Jackie Swett, student at Whitman College in eastern Washington, has been providing support for Public Art programming over the summer months. She is preparing to depart her internship and wrote this reflection on her time with us. We will miss her.
When people ask me what I’ve been doing this summer, I always have to take a deep breath before answering, because I tend to get excited. Trying to fully explain my internship with Public Art 4Culture has been a somewhat daunting task, because the experiences I’ve had have crossed fields of study and allowed me to explore many aspects of King County’s diverse arts and heritage. I can’t thank everyone at 4Culture enough, especially the Public Art department, for the opportunity to be involved with such a prolific and vital organization.
During these past two months, my experience with King County’s public art has evolved dramatically. I’ve participated in an onsite project at Brightwater Treatment Plant, helping fabricate ceramic tile magnets for a public artwork by Janet Zweig. It was great seeing the Brightwater facility so close to completion and sensing the excitement for the opening this fall. I’ve also assisted Susan Robb with her art event, The Long Walk, 2011, as a production intern. I’ve even had the chance to explore the local artist community in Pioneer Square, while putting up flyers for the 2011 Conductive Garboil Grant. In all cases I was able to work outside the office, and I learned that providing cultural services often means getting involved and engaged, working onsite, and interacting with members of the local community.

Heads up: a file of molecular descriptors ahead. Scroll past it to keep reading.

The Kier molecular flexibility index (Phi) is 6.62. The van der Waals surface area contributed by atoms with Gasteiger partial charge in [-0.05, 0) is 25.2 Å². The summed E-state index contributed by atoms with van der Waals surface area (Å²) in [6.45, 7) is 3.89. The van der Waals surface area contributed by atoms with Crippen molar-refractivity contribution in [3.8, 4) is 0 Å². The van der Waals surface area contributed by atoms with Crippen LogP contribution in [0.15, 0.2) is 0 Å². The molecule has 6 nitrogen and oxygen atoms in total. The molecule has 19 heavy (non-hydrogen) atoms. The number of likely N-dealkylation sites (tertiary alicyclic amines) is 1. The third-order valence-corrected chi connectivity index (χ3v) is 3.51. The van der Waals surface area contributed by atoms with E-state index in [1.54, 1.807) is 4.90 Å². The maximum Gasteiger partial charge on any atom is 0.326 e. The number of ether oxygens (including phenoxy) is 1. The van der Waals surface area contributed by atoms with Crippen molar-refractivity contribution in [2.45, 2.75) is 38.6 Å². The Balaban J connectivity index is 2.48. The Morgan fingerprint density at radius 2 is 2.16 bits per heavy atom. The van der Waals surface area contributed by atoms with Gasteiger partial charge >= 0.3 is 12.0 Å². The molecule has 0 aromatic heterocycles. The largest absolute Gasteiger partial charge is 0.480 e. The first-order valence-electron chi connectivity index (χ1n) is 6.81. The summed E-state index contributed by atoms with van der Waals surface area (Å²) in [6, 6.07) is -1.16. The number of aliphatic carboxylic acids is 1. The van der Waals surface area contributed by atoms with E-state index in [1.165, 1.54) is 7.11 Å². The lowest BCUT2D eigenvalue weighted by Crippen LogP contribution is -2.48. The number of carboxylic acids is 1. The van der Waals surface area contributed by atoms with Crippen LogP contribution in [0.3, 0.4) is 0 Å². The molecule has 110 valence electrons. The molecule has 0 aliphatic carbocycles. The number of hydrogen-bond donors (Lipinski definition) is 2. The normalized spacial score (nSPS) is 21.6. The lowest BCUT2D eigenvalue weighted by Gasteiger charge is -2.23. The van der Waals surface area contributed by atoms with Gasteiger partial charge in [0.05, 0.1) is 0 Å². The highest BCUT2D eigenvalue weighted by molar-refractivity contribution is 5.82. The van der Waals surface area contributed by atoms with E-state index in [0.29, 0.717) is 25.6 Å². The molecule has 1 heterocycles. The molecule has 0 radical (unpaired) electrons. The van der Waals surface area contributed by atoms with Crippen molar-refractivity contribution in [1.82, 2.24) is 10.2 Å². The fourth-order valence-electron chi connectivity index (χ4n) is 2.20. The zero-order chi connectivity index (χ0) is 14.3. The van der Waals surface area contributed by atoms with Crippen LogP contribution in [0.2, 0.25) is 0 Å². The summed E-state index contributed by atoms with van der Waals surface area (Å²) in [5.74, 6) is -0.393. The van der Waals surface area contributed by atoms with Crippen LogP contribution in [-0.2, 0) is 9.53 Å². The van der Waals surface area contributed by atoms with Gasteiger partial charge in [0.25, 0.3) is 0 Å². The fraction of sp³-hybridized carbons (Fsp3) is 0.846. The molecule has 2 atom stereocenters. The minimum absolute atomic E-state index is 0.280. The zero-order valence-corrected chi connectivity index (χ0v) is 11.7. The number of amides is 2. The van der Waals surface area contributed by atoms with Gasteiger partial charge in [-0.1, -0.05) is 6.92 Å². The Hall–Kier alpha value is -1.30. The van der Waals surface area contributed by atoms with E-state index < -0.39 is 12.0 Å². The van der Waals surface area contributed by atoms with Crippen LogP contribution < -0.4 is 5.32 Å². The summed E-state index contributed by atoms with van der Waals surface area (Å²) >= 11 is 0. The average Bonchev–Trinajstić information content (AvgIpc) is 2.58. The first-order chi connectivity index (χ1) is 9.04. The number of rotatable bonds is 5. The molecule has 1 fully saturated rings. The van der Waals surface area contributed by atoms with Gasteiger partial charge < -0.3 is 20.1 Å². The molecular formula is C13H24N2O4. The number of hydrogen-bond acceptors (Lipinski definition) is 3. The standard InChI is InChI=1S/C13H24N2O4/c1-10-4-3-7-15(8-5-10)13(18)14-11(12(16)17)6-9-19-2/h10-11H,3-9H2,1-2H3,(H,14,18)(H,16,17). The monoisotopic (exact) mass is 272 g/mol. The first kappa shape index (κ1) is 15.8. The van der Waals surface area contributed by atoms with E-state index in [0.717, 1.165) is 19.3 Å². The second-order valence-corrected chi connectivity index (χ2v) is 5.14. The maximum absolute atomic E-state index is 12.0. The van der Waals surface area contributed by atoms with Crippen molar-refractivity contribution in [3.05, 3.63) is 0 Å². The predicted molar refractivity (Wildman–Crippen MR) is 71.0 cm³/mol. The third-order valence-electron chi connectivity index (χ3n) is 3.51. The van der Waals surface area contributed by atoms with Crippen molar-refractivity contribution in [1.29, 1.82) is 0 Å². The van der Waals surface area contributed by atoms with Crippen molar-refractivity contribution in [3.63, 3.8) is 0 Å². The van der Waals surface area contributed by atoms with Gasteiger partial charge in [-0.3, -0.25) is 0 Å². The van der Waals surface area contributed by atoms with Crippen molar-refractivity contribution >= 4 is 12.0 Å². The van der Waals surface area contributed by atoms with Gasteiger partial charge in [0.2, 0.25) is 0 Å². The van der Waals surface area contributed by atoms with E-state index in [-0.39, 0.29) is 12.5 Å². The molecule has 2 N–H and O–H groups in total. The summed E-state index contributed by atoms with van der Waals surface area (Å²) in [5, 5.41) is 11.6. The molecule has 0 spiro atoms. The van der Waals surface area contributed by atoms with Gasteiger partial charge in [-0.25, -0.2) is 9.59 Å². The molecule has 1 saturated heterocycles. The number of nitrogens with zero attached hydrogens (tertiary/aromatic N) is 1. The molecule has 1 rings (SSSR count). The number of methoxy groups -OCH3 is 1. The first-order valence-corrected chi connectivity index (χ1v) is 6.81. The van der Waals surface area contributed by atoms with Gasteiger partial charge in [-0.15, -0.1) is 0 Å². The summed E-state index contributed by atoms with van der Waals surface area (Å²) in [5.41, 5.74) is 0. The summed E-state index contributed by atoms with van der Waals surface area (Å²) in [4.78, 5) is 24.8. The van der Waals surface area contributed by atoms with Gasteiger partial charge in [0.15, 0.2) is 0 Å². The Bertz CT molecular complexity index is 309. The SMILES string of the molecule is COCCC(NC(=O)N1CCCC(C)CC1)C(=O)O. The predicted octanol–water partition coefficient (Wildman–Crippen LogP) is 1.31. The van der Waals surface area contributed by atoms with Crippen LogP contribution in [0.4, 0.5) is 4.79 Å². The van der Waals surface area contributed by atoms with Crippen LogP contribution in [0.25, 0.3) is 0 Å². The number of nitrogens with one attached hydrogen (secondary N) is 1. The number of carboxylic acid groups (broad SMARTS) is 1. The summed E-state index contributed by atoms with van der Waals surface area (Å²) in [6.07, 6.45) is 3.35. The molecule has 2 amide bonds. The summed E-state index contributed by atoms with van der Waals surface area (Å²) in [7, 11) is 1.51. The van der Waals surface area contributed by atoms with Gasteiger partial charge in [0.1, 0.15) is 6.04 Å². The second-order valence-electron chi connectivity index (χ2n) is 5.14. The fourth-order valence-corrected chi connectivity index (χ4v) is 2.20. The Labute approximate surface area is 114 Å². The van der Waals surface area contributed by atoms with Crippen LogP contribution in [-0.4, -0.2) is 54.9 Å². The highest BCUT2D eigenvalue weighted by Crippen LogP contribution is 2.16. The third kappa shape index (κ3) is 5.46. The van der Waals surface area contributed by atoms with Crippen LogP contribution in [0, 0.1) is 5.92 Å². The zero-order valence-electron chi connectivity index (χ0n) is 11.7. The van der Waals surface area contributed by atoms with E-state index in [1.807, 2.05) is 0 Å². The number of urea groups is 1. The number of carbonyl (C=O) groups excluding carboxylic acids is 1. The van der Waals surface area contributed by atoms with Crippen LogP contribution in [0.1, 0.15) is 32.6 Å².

In the office, I quickly found that 4Culture’s services require constant effort from the staff. I was proud to be able to help by adding new public art calls for artists to 4Culture’s Opportunity Listings, which compiles calls from around the world that are open to King County artists. I attended a staff meeting at the beginning of July, just after the key funding legislation for 4Culture was renewed. Every department had a project underway that provided a service to the King County community. It was an exciting time, but I soon learned that there’s always something exciting underway at 4Culture.
After my brief exposure to 4Culture’s office, I’ve gained a great deal of respect for the amount of patience, effort and creativity that goes into creating a cultural service for a county so rich in culture. I look forward to seeing what 4Culture will come up with next to keep King County’s arts and culture thriving.
Photo courtesy of Jackie Swett